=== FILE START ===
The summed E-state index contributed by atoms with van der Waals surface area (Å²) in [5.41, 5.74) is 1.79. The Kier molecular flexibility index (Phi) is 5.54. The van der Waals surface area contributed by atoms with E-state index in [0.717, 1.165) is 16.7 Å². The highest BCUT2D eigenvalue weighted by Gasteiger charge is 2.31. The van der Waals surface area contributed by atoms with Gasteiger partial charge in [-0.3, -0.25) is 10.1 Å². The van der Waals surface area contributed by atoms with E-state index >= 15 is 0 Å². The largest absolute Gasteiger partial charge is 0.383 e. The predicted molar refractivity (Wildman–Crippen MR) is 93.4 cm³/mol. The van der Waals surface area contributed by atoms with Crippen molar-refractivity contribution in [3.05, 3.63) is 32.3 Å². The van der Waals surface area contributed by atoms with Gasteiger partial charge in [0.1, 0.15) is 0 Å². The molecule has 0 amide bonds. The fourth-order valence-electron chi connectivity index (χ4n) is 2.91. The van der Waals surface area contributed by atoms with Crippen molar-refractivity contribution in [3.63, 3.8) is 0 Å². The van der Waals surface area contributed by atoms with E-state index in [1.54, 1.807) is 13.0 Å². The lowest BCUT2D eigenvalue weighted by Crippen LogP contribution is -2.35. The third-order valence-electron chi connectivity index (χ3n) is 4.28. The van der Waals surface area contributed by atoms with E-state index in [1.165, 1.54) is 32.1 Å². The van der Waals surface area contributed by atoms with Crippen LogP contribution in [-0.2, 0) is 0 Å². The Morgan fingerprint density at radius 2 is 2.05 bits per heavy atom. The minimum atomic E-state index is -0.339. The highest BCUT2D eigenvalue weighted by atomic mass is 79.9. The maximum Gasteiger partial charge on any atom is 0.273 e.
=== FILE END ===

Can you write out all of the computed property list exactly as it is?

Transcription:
The summed E-state index contributed by atoms with van der Waals surface area (Å²) in [5.41, 5.74) is 1.79. The Kier molecular flexibility index (Phi) is 5.54. The van der Waals surface area contributed by atoms with E-state index in [0.717, 1.165) is 16.7 Å². The highest BCUT2D eigenvalue weighted by Gasteiger charge is 2.31. The van der Waals surface area contributed by atoms with Gasteiger partial charge in [-0.3, -0.25) is 10.1 Å². The van der Waals surface area contributed by atoms with E-state index >= 15 is 0 Å². The largest absolute Gasteiger partial charge is 0.383 e. The predicted molar refractivity (Wildman–Crippen MR) is 93.4 cm³/mol. The van der Waals surface area contributed by atoms with Crippen molar-refractivity contribution in [3.05, 3.63) is 32.3 Å². The van der Waals surface area contributed by atoms with Gasteiger partial charge in [0.1, 0.15) is 0 Å². The molecule has 0 amide bonds. The fourth-order valence-electron chi connectivity index (χ4n) is 2.91. The van der Waals surface area contributed by atoms with Crippen molar-refractivity contribution in [3.63, 3.8) is 0 Å². The van der Waals surface area contributed by atoms with E-state index in [1.54, 1.807) is 13.0 Å². The lowest BCUT2D eigenvalue weighted by Crippen LogP contribution is -2.35. The third-order valence-electron chi connectivity index (χ3n) is 4.28. The van der Waals surface area contributed by atoms with E-state index in [1.165, 1.54) is 32.1 Å². The van der Waals surface area contributed by atoms with Crippen LogP contribution in [-0.2, 0) is 0 Å². The Morgan fingerprint density at radius 2 is 2.05 bits per heavy atom. The minimum atomic E-state index is -0.339. The highest BCUT2D eigenvalue weighted by atomic mass is 79.9. The maximum Gasteiger partial charge on any atom is 0.273 e.